The 3 basic human goals (what you need to understand to influence a prospect)

It may appear that there are countless ways to influence your prospects into making a buying decision. Body language, closing techniques, handshakes and more play into all of this too.

But what if there were a secret few things that all these ideas are layer on top of?

What if there were a few core goals that all humans have that if you can pull on, would lead to massive levels of persuasion?

Frighteningly these secret switches of human persuasion exist in all of us and they are highly unconscious in most individuals.


1) Goal of affiliation

Humans are social animals. Most of the time they will make a great amount of effort to both be liked and to avoid rejection.

We don’t just want approval and respect from individuals, we want it from society as a whole. Conformity is within our very nature.

This is why things like giving value before asking for value back, including social proof in your prospecting and creating a community around your product or brand works so well.


2) Goal of accuracy

People don’t want to look like idiots. Looking foolish hurts their affiliation with others and so puts people on a hunt to always have the ‘right answer’.

If you’re seen as an expert in your field of sales your chances of closing the deal go up dramatically because people want to go with the best solution for their problem. Nobody wants second best as this might make them look stupid in the future.


3) Goal of maintaining self-image

A lot of people go through life not knowing who they really are. I’m 28 and it’s only been the past few years after a lot of work reading books and looking inward that I can start to say I know myself.

Hippy BS aside, because understanding your self-image takes a long time, people work very hard to protect it. This is why it’s very difficult to change someone’s mind once it has been made up even if they are clearly wrong about something.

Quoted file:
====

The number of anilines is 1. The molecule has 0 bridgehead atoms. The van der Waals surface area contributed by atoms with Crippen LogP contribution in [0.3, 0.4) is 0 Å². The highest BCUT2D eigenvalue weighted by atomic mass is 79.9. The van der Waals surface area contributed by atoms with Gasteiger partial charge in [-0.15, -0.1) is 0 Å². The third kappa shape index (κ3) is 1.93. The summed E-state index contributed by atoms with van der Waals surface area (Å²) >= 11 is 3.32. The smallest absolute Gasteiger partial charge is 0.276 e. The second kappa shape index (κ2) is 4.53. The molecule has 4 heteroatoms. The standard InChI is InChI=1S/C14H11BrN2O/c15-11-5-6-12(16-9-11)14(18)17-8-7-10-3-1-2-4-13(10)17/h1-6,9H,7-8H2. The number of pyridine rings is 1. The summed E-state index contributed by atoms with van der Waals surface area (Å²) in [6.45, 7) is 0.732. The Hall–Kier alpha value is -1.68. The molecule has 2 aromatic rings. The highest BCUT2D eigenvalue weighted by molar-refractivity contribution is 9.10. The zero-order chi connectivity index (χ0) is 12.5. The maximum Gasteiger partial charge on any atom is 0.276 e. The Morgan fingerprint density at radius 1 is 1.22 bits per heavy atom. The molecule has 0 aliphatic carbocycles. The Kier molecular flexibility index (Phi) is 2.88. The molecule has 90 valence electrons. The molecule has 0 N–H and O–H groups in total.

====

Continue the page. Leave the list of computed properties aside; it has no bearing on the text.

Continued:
Influencers can leverage this goal by simply making a smaller request before asking for a bigger one. Once someone has agreed to work with you on a smaller scale they are way more likely to do a bigger deal because they believe their initial response was the correct one and that you’re the right person to be dealing with.

Most people will go to surprising lengths to maintain their own positive self-image. The only place in my own experience where this fails is when selling directly with the entrepreneurs that founded large companies.

These guys know that their self-image has been created from not just their experiences but what they’ve wanted it to become and so are less swayable.



Everyone wants to be in with the cool crowd, be accurate and have a positive self-image but not everyone knows that pretty much everything they do is to move them closer towards these goals.

Chasing that girl, buying that car or even closing that special deal are all just actions that our unconscious is forcing us to do to get move closer towards acceptance.

If you can pull on any of these factors with your prospect with your pitch, product or service then you are leveraging an incredible amount of influence over your prospect.


Will Barron is the founder of Salesman.Red and host of the Salesman Podcast where he entertains hundreds of thousands of millennial salespeople every month. If he isn't recording or editing shows he's racing his RX8 or riding bicycles down mountains.

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